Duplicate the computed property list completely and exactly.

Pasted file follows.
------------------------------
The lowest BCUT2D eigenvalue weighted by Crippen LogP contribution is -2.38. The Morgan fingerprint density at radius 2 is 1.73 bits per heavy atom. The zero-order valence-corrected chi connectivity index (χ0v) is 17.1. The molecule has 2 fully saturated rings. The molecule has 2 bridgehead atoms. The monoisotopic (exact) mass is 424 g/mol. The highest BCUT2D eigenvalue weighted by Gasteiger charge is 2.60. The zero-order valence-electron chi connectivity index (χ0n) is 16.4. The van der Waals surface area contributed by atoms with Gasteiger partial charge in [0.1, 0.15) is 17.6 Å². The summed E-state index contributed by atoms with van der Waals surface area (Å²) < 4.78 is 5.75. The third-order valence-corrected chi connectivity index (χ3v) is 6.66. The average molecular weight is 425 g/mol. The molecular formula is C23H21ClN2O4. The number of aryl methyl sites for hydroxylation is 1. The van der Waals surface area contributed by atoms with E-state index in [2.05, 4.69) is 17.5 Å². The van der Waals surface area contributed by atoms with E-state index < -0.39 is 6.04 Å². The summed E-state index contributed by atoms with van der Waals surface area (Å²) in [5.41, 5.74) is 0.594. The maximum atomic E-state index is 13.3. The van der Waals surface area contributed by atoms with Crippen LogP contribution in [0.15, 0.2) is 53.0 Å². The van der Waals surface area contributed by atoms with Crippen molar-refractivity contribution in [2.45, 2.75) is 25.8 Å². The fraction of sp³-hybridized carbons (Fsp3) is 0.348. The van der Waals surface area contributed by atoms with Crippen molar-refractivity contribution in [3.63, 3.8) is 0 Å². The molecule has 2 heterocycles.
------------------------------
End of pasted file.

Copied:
The lowest BCUT2D eigenvalue weighted by Crippen LogP contribution is -2.38. The Morgan fingerprint density at radius 2 is 1.73 bits per heavy atom. The zero-order valence-corrected chi connectivity index (χ0v) is 17.1. The molecule has 2 fully saturated rings. The molecule has 2 bridgehead atoms. The monoisotopic (exact) mass is 424 g/mol. The highest BCUT2D eigenvalue weighted by Gasteiger charge is 2.60. The zero-order valence-electron chi connectivity index (χ0n) is 16.4. The van der Waals surface area contributed by atoms with Gasteiger partial charge in [0.1, 0.15) is 17.6 Å². The summed E-state index contributed by atoms with van der Waals surface area (Å²) < 4.78 is 5.75. The third-order valence-corrected chi connectivity index (χ3v) is 6.66. The average molecular weight is 425 g/mol. The molecular formula is C23H21ClN2O4. The number of aryl methyl sites for hydroxylation is 1. The van der Waals surface area contributed by atoms with E-state index in [2.05, 4.69) is 17.5 Å². The van der Waals surface area contributed by atoms with E-state index < -0.39 is 6.04 Å². The summed E-state index contributed by atoms with van der Waals surface area (Å²) in [5.41, 5.74) is 0.594. The maximum atomic E-state index is 13.3. The van der Waals surface area contributed by atoms with Crippen LogP contribution in [0.15, 0.2) is 53.0 Å². The van der Waals surface area contributed by atoms with Crippen molar-refractivity contribution in [2.45, 2.75) is 25.8 Å². The fraction of sp³-hybridized carbons (Fsp3) is 0.348. The van der Waals surface area contributed by atoms with Crippen molar-refractivity contribution in [3.63, 3.8) is 0 Å². The molecule has 2 heterocycles.